- adjunctive to chemotherapy or radiotherapy

    - Cachectic pts with “intact” bowel function

    Multidimensional nutritional interventions

    Increasing nutritional intake: Parenteral Nutrition

  • Florian Strasser ESPEN 2008

    Ed5.2 TPN example

    Duerksen DR et al. Is there a role for TPN in

    terminally ill patients with bowel obstruction?

    Nutrition. 2004 Sep;20(9):760-3. N=9

    Home parenteral nutrition studies

    Multidimensional nutritional interventions

    Increasing nutritional intake: Parenteral Nutrition

  • Florian Strasser ESPEN 2008

    Elements of eating-related distress1

    ● Contra-intuitive, unpredictable inability to eat and weight loss

    ● Existential distress (loss of weight and control)

    ● Change of cooking habits, cooking as expression of love

    ● Couples coping: trying, searching advice, pressure, accept

    Item-bank development for assessment

    1 Strasser F et al. Palliative Medicine 2007;21:129-37

    Emerging awareness of psychosocial consequences

    of cachexia: 12 papers identified in systematic

    literature review2, EAPC 2008

    Multidimensional nutritional interventions

    Alleviate psychosocial distress related to eating

  • Florian Strasser ESPEN 2008

    Anti-neoplastic interventions

    may contribute to stabilization of weight loss and

    anorexia (several data: pancreatic ca., NSCLC, CRC,..)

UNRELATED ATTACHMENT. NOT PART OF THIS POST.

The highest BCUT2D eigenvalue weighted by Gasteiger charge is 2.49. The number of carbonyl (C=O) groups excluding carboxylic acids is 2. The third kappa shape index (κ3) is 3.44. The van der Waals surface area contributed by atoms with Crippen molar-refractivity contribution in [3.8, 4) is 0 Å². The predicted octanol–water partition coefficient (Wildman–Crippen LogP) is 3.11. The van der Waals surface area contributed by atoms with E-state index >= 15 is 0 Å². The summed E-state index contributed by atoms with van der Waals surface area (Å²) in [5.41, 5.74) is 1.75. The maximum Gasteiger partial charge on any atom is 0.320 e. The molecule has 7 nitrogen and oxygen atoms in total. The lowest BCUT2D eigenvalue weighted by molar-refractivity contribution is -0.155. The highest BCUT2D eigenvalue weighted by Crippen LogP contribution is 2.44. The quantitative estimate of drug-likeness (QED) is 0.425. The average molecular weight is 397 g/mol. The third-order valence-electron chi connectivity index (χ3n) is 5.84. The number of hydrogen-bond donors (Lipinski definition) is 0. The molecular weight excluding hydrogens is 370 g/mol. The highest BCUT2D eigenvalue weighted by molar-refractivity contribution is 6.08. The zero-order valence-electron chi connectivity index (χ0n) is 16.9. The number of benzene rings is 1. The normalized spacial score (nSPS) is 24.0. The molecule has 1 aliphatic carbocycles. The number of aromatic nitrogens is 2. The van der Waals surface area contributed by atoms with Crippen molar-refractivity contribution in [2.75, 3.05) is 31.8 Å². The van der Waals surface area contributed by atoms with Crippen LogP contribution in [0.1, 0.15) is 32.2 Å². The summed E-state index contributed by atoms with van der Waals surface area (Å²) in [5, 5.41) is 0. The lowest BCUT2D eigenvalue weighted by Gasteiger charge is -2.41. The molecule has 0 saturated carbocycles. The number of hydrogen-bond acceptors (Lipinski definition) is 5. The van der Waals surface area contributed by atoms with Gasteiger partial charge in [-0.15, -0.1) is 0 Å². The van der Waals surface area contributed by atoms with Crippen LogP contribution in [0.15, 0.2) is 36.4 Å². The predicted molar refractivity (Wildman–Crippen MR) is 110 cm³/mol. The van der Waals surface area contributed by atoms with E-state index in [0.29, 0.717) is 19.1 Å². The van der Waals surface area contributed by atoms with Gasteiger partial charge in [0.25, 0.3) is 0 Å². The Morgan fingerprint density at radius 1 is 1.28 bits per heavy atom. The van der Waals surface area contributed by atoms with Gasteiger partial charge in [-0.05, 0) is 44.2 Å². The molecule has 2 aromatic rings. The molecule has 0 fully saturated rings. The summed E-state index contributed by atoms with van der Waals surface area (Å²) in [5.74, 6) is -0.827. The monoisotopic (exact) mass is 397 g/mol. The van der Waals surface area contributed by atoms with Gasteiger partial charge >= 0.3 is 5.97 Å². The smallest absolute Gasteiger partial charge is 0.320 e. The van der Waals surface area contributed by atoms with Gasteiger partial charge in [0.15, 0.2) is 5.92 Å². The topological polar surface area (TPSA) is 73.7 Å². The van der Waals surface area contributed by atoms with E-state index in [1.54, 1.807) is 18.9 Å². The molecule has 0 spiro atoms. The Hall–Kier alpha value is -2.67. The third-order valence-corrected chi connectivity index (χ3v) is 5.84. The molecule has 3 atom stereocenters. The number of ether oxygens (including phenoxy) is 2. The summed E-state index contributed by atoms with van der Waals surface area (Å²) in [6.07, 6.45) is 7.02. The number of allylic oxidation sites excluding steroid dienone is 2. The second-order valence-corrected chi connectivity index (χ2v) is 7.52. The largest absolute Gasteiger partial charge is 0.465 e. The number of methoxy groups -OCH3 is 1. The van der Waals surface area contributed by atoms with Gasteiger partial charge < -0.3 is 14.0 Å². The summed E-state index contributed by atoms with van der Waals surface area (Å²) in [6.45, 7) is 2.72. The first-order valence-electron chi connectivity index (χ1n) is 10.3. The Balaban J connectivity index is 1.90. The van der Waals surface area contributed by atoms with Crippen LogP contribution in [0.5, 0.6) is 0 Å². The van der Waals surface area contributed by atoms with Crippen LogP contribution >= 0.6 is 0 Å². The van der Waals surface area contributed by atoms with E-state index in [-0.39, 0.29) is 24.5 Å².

But nutritional intake NOT measured

    Antineopl

    Multidimensional nutritional interventions

    Improve cancer-caused catabolism and anorexia

    Or do they cause muscle wasting? [taxans]

    Is neuromuscular dysfunction contributing to muscle

    loss?

  • Florian Strasser ESPEN 2008

    Cachexia is one among other problems: prioritize

    • Pain-Syndromes (80%)

    • Fatigue (90%)

    • Loss of Appetite & Weight (80%)

    • Nausea / Vomiting (90%)

    • Anxiety (25%)

    • Shortness of Breath (50%)

    • Delirium-Agitation (80%)

    • Depressive Symptoms (30%)

    • Social / Family Distress (>30%)

    • Existential Distress (>30%)

    Teunisen & Graeff, EAPC 2007. Volume 4 Topics Pall Care. Walsh D Supp Care Cancer 2000. Vainio A

    J Pain Symp Manag 1996. Reuben DB Arch Intern Med 1988. Dewys WD Am J Med 1980

    Cachexia causes (also) symptom interactions

    • Pain-Syndromes (80%)

    • Fatigue (90%)

    • Loss of Appetite & Weight (80%)

    • Nausea / Vomiting (90%)

    • Anxiety (25%)

    • Shortness of Breath (50%)

    • Delirium-Agitation (80%)